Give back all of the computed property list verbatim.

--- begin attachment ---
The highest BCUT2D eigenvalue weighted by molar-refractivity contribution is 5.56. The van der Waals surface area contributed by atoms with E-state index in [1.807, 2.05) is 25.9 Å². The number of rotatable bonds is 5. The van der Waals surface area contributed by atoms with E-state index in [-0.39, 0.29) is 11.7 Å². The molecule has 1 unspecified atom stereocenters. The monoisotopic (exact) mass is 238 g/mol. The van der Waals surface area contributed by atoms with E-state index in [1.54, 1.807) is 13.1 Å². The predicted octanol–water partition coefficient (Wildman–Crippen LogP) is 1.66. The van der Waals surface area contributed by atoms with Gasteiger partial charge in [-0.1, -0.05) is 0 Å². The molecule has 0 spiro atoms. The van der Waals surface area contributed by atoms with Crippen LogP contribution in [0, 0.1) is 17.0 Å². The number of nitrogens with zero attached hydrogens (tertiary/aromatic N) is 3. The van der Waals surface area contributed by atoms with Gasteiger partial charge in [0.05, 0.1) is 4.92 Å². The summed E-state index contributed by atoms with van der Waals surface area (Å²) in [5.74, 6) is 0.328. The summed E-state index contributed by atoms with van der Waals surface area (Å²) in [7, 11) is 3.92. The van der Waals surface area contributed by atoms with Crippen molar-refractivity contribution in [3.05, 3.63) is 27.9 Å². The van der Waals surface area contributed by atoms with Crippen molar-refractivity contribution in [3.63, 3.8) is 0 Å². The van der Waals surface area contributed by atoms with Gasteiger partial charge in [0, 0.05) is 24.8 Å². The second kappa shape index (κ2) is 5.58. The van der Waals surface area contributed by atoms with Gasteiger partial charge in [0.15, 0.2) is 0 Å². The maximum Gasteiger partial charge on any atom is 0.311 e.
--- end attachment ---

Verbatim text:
The highest BCUT2D eigenvalue weighted by molar-refractivity contribution is 5.56. The van der Waals surface area contributed by atoms with E-state index in [1.807, 2.05) is 25.9 Å². The number of rotatable bonds is 5. The van der Waals surface area contributed by atoms with E-state index in [-0.39, 0.29) is 11.7 Å². The molecule has 1 unspecified atom stereocenters. The monoisotopic (exact) mass is 238 g/mol. The van der Waals surface area contributed by atoms with E-state index in [1.54, 1.807) is 13.1 Å². The predicted octanol–water partition coefficient (Wildman–Crippen LogP) is 1.66. The van der Waals surface area contributed by atoms with Gasteiger partial charge in [-0.1, -0.05) is 0 Å². The molecule has 0 spiro atoms. The van der Waals surface area contributed by atoms with Crippen LogP contribution in [0, 0.1) is 17.0 Å². The number of nitrogens with zero attached hydrogens (tertiary/aromatic N) is 3. The van der Waals surface area contributed by atoms with Gasteiger partial charge in [0.05, 0.1) is 4.92 Å². The summed E-state index contributed by atoms with van der Waals surface area (Å²) in [5.74, 6) is 0.328. The summed E-state index contributed by atoms with van der Waals surface area (Å²) in [7, 11) is 3.92. The van der Waals surface area contributed by atoms with Crippen molar-refractivity contribution in [3.05, 3.63) is 27.9 Å². The van der Waals surface area contributed by atoms with Crippen molar-refractivity contribution in [3.63, 3.8) is 0 Å². The van der Waals surface area contributed by atoms with Gasteiger partial charge in [0, 0.05) is 24.8 Å². The second kappa shape index (κ2) is 5.58. The van der Waals surface area contributed by atoms with Gasteiger partial charge in [0.15, 0.2) is 0 Å². The maximum Gasteiger partial charge on any atom is 0.311 e.